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Three's a Crowd in California

Three's a Crowd in California

As eight of the largest gaming tribes in California lobby lawmakers in favor of an online gaming bill that tribal leaders have agreed to, online gaming was the subject of much discussion at the Capital Weekly’s Online Gaming Conference held May 7 in Sacramento.

Topics that took place during the conference, held at the California Chamber of Commerce office, included how tribes will participate in online gaming, how online gaming will impact existing brick-and-mortar casinos, and who might be able to apply for a license.

There are competing bills out there, the most prominent being Senator Rod Wright’s online poker bill. That bill would allow any entity that currently offers gaming in the state to be eligible for an online gaming license, including racetracks. The tribal proposal would limit licenses to gaming tribes and card rooms, and would edge out racetracks. The tribes argue that any law governing online gaming must be consistent with existing state tribal gaming compacts.

They say they are continuing to work with Wright to promote a bill that will benefit all those who are involved.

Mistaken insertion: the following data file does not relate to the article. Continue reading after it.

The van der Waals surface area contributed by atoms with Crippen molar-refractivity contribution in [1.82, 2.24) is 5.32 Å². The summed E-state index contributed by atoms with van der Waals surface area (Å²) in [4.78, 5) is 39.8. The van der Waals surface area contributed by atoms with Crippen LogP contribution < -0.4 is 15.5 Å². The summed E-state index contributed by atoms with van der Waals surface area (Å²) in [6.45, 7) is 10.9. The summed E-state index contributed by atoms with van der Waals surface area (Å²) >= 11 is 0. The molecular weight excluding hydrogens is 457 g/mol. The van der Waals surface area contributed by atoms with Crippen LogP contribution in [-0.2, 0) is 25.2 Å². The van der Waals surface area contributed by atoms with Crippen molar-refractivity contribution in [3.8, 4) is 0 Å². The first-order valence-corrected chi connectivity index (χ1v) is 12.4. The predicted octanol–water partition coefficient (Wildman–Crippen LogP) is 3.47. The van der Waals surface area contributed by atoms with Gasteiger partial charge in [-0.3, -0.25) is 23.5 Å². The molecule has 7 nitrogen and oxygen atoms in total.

However, Senator Lou Correa has introduced a bill—SB 678—that contains all of the tribal suggestions. His bill is called the Authorization and Regulation of Internet Poker and Consumer Protection Act of 2013.

“A broad coalition of California Indian gaming and non-gaming tribes participated in an inclusive and transparent process over several months regarding the development of draft bill language,” said San Manuel Band Chairwoman Carla Rodriguez.

The bill would be limited to online poker, would limit players to 21 years old or older, would license existing gaming operators in the state while disqualifying operators who have violated the existing federal internet gaming ban, and would specifically ban so-called “internet cafés.”

The Pechanga Band of Indians and seven other gaming tribes sponsored the third bill. It would give gaming tribes a dominant role in regulating such operations and limit licenses to gaming tribes and card rooms.